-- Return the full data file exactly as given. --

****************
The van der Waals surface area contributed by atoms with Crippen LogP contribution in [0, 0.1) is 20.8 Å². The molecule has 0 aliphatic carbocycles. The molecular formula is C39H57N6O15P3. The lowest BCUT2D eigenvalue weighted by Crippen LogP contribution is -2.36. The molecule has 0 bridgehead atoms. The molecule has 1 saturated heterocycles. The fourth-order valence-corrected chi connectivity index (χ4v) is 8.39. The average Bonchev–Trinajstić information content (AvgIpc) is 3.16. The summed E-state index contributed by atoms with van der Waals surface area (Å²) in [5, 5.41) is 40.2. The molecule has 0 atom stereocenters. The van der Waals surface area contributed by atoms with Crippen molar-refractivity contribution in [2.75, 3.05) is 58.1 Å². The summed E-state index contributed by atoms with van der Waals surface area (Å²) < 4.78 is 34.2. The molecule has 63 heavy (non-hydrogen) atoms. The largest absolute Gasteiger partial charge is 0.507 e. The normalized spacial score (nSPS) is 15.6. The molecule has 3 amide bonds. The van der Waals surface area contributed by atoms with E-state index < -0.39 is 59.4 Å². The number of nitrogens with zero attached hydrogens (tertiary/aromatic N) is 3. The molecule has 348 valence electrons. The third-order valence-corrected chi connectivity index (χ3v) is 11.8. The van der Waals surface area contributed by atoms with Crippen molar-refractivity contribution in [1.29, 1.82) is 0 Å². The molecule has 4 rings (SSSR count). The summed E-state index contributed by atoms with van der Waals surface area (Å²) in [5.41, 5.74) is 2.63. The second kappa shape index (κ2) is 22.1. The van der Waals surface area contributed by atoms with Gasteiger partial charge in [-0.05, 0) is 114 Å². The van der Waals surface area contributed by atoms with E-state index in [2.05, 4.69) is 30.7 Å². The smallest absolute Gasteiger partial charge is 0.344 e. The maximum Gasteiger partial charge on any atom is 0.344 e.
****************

The van der Waals surface area contributed by atoms with Crippen LogP contribution in [0, 0.1) is 20.8 Å². The molecule has 0 aliphatic carbocycles. The molecular formula is C39H57N6O15P3. The lowest BCUT2D eigenvalue weighted by Crippen LogP contribution is -2.36. The molecule has 0 bridgehead atoms. The molecule has 1 saturated heterocycles. The fourth-order valence-corrected chi connectivity index (χ4v) is 8.39. The average Bonchev–Trinajstić information content (AvgIpc) is 3.16. The summed E-state index contributed by atoms with van der Waals surface area (Å²) in [5, 5.41) is 40.2. The molecule has 0 atom stereocenters. The van der Waals surface area contributed by atoms with Crippen molar-refractivity contribution in [2.75, 3.05) is 58.1 Å². The summed E-state index contributed by atoms with van der Waals surface area (Å²) < 4.78 is 34.2. The molecule has 63 heavy (non-hydrogen) atoms. The largest absolute Gasteiger partial charge is 0.507 e. The normalized spacial score (nSPS) is 15.6. The molecule has 3 amide bonds. The van der Waals surface area contributed by atoms with E-state index < -0.39 is 59.4 Å². The number of nitrogens with zero attached hydrogens (tertiary/aromatic N) is 3. The molecule has 348 valence electrons. The third-order valence-corrected chi connectivity index (χ3v) is 11.8. The van der Waals surface area contributed by atoms with Crippen molar-refractivity contribution in [1.29, 1.82) is 0 Å². The molecule has 4 rings (SSSR count). The summed E-state index contributed by atoms with van der Waals surface area (Å²) in [5.41, 5.74) is 2.63. The second kappa shape index (κ2) is 22.1. The van der Waals surface area contributed by atoms with Gasteiger partial charge in [-0.05, 0) is 114 Å². The van der Waals surface area contributed by atoms with E-state index in [2.05, 4.69) is 30.7 Å². The smallest absolute Gasteiger partial charge is 0.344 e. The maximum Gasteiger partial charge on any atom is 0.344 e.